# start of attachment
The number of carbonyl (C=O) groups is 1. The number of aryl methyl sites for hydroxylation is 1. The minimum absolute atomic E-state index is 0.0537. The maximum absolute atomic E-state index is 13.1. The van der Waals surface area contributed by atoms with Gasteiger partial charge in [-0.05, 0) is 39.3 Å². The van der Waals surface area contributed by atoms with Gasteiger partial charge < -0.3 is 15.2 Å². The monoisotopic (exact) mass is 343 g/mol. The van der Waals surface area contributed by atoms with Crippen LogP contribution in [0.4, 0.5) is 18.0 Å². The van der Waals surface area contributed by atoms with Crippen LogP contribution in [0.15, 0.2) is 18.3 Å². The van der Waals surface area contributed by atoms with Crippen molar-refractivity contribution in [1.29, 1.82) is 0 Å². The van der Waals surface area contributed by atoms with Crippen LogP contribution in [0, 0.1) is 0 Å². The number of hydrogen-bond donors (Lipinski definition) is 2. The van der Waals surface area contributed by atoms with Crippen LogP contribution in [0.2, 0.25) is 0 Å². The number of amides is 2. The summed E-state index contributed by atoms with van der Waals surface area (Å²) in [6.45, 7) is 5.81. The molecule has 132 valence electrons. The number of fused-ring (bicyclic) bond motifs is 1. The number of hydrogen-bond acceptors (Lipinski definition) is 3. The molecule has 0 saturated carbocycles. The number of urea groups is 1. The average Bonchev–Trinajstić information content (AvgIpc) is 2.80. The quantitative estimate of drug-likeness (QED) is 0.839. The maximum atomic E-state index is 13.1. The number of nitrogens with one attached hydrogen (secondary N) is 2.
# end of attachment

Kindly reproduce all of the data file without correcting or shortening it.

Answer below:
The number of carbonyl (C=O) groups is 1. The number of aryl methyl sites for hydroxylation is 1. The minimum absolute atomic E-state index is 0.0537. The maximum absolute atomic E-state index is 13.1. The van der Waals surface area contributed by atoms with Gasteiger partial charge in [-0.05, 0) is 39.3 Å². The van der Waals surface area contributed by atoms with Gasteiger partial charge < -0.3 is 15.2 Å². The monoisotopic (exact) mass is 343 g/mol. The van der Waals surface area contributed by atoms with Crippen LogP contribution in [0.4, 0.5) is 18.0 Å². The van der Waals surface area contributed by atoms with Crippen LogP contribution in [0.15, 0.2) is 18.3 Å². The van der Waals surface area contributed by atoms with Crippen molar-refractivity contribution in [1.29, 1.82) is 0 Å². The van der Waals surface area contributed by atoms with Crippen LogP contribution in [0, 0.1) is 0 Å². The number of hydrogen-bond donors (Lipinski definition) is 2. The van der Waals surface area contributed by atoms with Crippen LogP contribution in [0.2, 0.25) is 0 Å². The number of amides is 2. The summed E-state index contributed by atoms with van der Waals surface area (Å²) in [6.45, 7) is 5.81. The molecule has 132 valence electrons. The number of fused-ring (bicyclic) bond motifs is 1. The number of hydrogen-bond acceptors (Lipinski definition) is 3. The molecule has 0 saturated carbocycles. The number of urea groups is 1. The average Bonchev–Trinajstić information content (AvgIpc) is 2.80. The quantitative estimate of drug-likeness (QED) is 0.839. The maximum atomic E-state index is 13.1. The number of nitrogens with one attached hydrogen (secondary N) is 2.